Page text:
The trial court determined that plaintiffs established ownership of the disputed area by proving both adverse possession and establishment of a property boundary by agreement. Defendants dispute both conclusions. We agree that the evidence was sufficient to establish boundary by agreement and, therefore, do not consider defendants' arguments with respect to adverse possession.
There are three elements necessary to establish a boundary by agreement: (1) there must be an initial uncertainty or dispute as to the true location of the boundary; (2) the uncertainty must be resolved by an agreement, express or implied, to recognize a particular line as the boundary; and (3) the parties must evidence their agreement by subsequent activities. Gibbons v. Lettow, 180 Or App 37, 43-44, 42 P3d 925 (2002). To satisfy the second element, the boundary at issue must be intended by the parties to be permanent, rather than temporary or a mere barrier. Ross v. DeLorenzo, 65 Or App 586, 590, 672 P2d 1338 (1983), rev den, 296 Or 411 (1984). Furthermore, a "boundary by agreement may not be established by placing a fence where both parties think the actual boundary lies; the agreed-upon boundary must represent an attempt to resolve the parties' uncertainty as to the true location of the boundary." Gibbons, 180 Or App at 44. With respect to the third requirement, where the boundary is set by "an express oral agreement," the party seeking to establish a boundary by agreement must have occupied land under the boundary agreement. Ross, 65 Or at 590.
Here, it is undisputed that the first element of a boundary by agreement, an initial uncertainty about the boundary, has been met. The testimony at trial established that the parties' predecessors-in-interest were unaware of where the boundary between the properties was and that, in fact, there has never been a survey to establish such a boundary line. The evidence also shows that, although the parties' predecessors-in-interest did not know where the actual boundary between their properties was, they decided together on a location for the fence and that that location would also represent the boundary line. Dye testified that he and Estremado agreed to a boundary line that was where they assumed the boundary "was supposed to be." Contrary to defendants' assertion that there was merely "a mutual mistake as to the location of their boundary," Dye's testimony was unequivocal that he and Estremado "had no idea of where [the boundary] actually should have been. [They] just agreed where [they] thought it ought to go." The evidence clearly demonstrates an express agreement.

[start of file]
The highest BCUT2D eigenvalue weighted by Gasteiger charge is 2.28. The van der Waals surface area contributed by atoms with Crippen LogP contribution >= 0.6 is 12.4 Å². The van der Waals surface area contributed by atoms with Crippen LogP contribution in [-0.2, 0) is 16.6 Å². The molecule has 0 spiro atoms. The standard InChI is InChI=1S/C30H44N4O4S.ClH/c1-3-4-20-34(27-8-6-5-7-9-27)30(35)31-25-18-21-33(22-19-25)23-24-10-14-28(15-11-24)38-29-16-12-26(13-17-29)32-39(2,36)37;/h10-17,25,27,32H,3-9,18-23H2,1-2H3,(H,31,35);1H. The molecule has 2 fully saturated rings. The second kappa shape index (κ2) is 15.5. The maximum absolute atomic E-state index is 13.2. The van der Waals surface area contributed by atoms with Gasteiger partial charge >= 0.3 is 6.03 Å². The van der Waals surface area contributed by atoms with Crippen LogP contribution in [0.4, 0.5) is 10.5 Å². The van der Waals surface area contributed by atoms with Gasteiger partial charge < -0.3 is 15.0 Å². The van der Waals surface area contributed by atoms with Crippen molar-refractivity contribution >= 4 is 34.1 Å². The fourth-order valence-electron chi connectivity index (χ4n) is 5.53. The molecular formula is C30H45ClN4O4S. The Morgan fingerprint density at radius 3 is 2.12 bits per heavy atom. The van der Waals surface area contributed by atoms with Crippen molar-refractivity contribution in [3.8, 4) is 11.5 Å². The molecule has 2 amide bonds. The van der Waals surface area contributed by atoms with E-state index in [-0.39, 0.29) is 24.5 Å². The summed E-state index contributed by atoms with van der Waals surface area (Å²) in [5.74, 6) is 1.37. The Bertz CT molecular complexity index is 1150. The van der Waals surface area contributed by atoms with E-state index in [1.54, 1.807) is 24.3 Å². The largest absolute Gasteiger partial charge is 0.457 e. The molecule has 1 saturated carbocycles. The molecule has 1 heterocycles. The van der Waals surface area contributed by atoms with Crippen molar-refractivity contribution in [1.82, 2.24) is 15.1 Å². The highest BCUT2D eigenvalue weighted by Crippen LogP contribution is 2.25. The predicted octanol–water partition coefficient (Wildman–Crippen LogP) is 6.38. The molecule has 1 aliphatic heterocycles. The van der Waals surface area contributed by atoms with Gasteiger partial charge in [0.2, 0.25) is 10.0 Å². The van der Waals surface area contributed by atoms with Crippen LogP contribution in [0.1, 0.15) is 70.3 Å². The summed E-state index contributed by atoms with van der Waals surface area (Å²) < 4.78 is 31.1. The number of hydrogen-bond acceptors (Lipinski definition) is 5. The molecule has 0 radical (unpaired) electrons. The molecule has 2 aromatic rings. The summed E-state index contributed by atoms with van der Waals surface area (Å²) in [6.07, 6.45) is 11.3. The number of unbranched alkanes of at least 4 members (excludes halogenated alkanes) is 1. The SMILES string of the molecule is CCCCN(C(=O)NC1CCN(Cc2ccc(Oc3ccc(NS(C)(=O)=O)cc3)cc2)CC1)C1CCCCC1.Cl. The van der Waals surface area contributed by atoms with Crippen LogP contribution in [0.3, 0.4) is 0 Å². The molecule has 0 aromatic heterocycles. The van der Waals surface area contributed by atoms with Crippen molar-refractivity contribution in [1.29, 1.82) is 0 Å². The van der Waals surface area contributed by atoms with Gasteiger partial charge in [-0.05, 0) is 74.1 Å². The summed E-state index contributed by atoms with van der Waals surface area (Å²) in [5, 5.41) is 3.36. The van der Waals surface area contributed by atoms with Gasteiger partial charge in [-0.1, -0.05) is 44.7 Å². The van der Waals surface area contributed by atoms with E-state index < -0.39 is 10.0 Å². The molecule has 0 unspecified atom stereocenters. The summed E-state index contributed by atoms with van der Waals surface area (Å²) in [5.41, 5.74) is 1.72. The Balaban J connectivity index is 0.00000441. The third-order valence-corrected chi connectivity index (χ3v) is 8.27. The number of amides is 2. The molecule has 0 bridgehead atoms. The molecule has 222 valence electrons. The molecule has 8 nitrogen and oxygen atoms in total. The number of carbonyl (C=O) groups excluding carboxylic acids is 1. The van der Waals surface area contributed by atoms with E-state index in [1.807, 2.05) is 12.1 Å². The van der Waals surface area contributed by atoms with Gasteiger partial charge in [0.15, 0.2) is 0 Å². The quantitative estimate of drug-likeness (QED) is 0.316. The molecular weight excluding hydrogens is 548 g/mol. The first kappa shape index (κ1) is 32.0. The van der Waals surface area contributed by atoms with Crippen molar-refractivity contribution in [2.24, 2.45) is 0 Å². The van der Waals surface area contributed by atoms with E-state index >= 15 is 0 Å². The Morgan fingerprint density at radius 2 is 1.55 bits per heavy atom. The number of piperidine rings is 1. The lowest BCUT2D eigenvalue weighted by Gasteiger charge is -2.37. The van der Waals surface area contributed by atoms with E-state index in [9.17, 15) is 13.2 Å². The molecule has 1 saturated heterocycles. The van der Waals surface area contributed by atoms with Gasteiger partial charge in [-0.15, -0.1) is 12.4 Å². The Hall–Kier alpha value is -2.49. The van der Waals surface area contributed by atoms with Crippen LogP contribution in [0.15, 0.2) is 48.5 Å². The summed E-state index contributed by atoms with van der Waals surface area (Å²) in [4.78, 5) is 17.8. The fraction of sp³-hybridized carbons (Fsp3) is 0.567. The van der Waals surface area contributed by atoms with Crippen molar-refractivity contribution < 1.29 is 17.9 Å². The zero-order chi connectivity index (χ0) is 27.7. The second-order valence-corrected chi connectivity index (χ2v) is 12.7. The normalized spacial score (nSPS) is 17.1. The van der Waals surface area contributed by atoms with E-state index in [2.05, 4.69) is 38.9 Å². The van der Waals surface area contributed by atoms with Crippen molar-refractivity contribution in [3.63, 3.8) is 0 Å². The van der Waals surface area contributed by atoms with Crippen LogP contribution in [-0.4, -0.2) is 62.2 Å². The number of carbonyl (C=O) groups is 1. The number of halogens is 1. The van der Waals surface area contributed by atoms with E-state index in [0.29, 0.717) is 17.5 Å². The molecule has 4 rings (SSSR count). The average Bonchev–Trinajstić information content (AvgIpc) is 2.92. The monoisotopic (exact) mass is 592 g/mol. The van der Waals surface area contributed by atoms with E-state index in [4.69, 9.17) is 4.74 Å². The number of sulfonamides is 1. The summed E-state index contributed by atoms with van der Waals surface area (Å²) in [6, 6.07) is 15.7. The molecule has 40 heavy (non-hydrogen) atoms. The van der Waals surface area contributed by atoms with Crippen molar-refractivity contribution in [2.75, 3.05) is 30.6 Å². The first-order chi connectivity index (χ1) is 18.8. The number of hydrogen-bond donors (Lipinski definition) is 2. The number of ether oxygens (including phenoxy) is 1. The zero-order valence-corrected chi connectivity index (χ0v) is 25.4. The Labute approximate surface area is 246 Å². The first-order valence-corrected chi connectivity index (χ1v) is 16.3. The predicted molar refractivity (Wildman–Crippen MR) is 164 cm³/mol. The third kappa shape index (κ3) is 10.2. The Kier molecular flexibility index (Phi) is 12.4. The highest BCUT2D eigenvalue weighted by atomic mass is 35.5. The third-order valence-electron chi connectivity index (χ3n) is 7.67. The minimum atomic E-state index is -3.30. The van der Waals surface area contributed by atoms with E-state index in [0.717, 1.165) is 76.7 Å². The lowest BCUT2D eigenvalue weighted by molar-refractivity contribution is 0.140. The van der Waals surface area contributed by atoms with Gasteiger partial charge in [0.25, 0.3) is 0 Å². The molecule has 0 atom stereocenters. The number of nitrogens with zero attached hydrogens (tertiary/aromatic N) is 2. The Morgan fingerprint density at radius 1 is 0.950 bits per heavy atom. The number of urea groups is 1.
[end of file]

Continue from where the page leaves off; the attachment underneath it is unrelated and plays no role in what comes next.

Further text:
Defendants also contend that, because the fence was meant to keep cattle away from Dye's garden, "[m]ost likely it was intended as a mere barrier." We disagree. The mere fact that the fence was to have some utility, i.e., protecting a garden from roaming cattle, does not undermine the fact that the parties expressly agreed on its location as the boundary between their properties. By their agreement, they resolved their uncertainly as to the "true" boundary and satisfied the second requirement for a boundary by agreement.
Finally, over the years, plaintiffs did, in fact, occupy their property up to the agreed boundary as required. Their cattle and that of their predecessors-in-interest ranged over and grazed on the entire property up to the boundary for many years up to and including the time of trial. Although it is not clear how much actual time the cattle spent on the disputed property, the evidence established that they were there on a regular basis over a period of many years. The land in question is and has consistently been part of a cattle ranch, and the cattle have been allowed to range on it as well as the remainder of the ranch. Under the circumstances, plaintiffs' grazing of their cattle on the land at issue was sufficient to satisfy the requirement that they occupy the land up to the boundary line. Cf. Davis v. Parke, 135 Or App 283, 287, 898 P2d 804, rev den, 321 Or 560 (1995) (cattle ranging through and grazing on disputed property was sufficient to support a claim for adverse possession where use was same as their other property and that for which the land was suitable). Accordingly, the trial court did not err in concluding that plaintiffs owned the property at issue as the result of a boundary by agreement.